Currently the only operating system in ongoing development that is run within a VM with Tor, Whonix isn’t just available for Linux. It’s also available for macOS and Windows!

Additionally, Whonix can be run as a virtual machine in VirtualBox. Whichever installation method you choose, you’ll end up with an anonymous operating system protected against DNS leaks and malware. In short, your online activity cannot be accurately observed, and the sites you use will not recognize you as a repeat visitor (unless you’re in the habit of signing up and logging into websites!)

It’s important to note that Whonix is not available as a typical Linux OS that you can download and install. It can be installed as an application on Windows, macOS and Linux, or deployed as a virtual appliance in VirtualBox.

Discreete Linux

Offering protection against Trojan-based surveillance, Discreete Linux provides you with an isolated working environment that spyware cannot access. As such, your data is protected against surveillance, and it can be stored securely.

Note that “Discreete” is not a typo. Rather, it is a cross of the two spellings and meanings of “discrete” and “discreet”. As befits such a name, it might not surprise you to learn that Discreete Linux began life as Ubuntu Privacy Remix back in 2008.

In a theoretical sense, Discreete Linux secures your system by preventing access, and blocking malware from spreading. Once running, various conditions are set; for instance, ATA hard disk drives will be blocked from running (data can be accessed via the cloud).

While Discreete Linux currently offers a good deal of security, the BadUSB attack Your USB Devices Aren't Safe Anymore, Thanks To BadUSB Your USB Devices Aren't Safe Anymore, Thanks To BadUSB Read More  is a concern. Fortunately, this will be addressed in a future release, Beta2, in which USB keyboards will only be accepted after manual confirmation by the user. Currently, Discreete Linux is in beta, but there’s plenty to look forward to in the finished product!

Qubes OS

Describing itself as “a reasonably secure operating system”, Qubes OS has a wealth of strong reviews and endorsements, which we’ll come to in a moment.

Qubes OS offers a secure computing environment not by simply diverting web traffic via a dedicated proxy, but by using virtualization. Running on the Xen bare metal hypervisor (essentially virtual machine software that runs without a full operating system), Qubes OS provides you with multiple virtual machines that run seamlessly as a desktop.

The result is that programs of different types are grouped by virtual machine (Qubes), with window border colors giving an indication of the trust level of that VM. For example, an app with no requirement for internet connectivity would be more trustworthy than, say, your web browser. Qubes OS even isolates vulnerable components like network cards in their own hardware Qubes.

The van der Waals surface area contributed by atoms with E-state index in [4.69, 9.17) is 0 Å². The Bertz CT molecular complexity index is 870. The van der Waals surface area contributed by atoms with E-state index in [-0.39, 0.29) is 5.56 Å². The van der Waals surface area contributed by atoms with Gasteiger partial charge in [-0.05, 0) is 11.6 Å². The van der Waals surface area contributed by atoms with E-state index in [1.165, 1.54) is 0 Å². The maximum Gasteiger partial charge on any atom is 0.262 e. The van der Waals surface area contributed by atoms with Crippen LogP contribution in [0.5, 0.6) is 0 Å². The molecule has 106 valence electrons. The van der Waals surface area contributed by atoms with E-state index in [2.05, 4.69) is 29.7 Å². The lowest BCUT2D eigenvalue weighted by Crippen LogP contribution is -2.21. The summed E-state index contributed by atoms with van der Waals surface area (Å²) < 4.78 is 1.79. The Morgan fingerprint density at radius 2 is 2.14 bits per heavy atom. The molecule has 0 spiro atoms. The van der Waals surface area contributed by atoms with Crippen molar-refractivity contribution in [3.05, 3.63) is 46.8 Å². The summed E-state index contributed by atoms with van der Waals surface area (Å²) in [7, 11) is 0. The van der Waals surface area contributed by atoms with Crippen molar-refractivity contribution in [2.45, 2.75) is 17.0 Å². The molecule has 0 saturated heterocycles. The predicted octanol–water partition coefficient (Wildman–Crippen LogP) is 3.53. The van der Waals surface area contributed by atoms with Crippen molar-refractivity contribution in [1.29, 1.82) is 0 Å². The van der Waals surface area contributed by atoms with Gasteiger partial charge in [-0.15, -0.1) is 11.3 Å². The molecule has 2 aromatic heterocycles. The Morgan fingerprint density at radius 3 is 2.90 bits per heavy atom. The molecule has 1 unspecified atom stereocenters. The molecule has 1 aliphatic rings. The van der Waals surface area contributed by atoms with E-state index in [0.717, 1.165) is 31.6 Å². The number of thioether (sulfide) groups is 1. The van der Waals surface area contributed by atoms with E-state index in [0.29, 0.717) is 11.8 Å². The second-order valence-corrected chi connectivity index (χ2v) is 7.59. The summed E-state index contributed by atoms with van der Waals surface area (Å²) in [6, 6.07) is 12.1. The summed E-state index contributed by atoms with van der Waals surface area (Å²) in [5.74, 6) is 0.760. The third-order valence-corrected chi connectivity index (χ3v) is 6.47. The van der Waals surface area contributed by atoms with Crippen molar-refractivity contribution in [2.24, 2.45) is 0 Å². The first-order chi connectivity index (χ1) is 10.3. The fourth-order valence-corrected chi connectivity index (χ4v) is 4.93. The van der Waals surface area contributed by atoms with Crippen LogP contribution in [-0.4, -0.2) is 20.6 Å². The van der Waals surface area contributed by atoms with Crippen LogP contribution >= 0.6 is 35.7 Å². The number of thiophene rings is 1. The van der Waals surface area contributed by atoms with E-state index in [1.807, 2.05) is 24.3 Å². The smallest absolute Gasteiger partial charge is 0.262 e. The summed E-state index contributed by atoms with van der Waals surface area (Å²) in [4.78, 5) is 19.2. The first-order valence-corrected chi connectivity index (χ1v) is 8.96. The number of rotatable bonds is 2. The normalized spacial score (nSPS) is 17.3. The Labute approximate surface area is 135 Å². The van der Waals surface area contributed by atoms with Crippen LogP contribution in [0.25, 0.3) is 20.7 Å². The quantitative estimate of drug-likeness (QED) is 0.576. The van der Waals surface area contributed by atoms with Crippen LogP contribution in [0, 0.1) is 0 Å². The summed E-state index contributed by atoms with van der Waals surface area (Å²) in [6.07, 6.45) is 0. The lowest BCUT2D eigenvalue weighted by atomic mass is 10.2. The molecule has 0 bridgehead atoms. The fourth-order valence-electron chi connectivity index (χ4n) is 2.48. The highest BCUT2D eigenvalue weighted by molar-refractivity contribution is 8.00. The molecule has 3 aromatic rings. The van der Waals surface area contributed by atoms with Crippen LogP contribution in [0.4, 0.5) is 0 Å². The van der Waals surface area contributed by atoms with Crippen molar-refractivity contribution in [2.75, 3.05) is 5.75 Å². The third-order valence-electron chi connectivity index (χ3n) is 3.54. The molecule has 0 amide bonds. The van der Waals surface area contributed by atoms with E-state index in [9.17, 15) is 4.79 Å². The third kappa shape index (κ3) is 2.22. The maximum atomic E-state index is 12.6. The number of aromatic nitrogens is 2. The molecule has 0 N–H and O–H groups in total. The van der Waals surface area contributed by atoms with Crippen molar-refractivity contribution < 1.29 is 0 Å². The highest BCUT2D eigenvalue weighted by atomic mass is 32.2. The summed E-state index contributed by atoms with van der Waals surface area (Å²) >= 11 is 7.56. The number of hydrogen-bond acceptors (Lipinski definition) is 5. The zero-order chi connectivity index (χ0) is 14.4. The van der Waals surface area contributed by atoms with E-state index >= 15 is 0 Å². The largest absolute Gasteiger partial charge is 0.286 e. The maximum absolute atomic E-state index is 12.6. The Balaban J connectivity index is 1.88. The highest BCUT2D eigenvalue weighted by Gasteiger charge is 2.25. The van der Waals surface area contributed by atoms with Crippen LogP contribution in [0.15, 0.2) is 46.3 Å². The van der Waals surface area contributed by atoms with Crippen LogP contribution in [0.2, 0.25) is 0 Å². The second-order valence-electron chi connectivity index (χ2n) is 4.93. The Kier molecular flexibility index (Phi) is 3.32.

Qubes OS also supports copy and paste between the discrete VMs, with data carried via a secure file transfer system.

Still not convinced? Well, Edward Snowden himself tweets:

What’s Your Secure Linux Distro?

Other secure Linux operating systems are available, but we reckon those listed here are the best. Of course, we could be wrong, so tell us in the comments. Also, we’d love to hear from you to find out which secure Linux OS you’re currently running!

Image Credit: Lorelyn Medina via Shutterstock.com

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  1. Jim
    June 16, 2017 at 12:48 pm

    I appreciate your article. Don't understand some people having continuous problems with Linux. I found after looking at various distributions that Linux Mint with Mate suited the way my brain works. My wife and I both use it our computers without problems. Have used Tails while travelling and other computers.

  2. Jane
    May 14, 2017 at 4:30 am

    In the age of gag order, ceaseless hacks of hard-and software, of everything...what are the proofs that mentioned OSs are not corrupted, coming from agencies, etc.??

    • Paul Girardin
      May 14, 2017 at 9:00 pm

      The open source community would very quickly find that an operating system was compromised because in open source software all code is available to be scrutinised,unlike closed source software such as Microsoft and Apple.

      • Jane
        May 15, 2017 at 8:54 am

        That is a mere assertion, not a proof. Name exactly when, where and who revealed problems and patched them, please. That would be interesting, how many of this "open source community" are checking millions lines of code of a few hunreds distros and software, too. Open source software is not patched for years. Linux Mint offers security updates for the kernel, but defines it as 5 in the update manager, í. e. you might kill your OS. As you know a lot about the "open source community" I assume you are are part-how are you examining mentioned codes, if at all? Linux is by far not so secure, as it is everywhere advertised.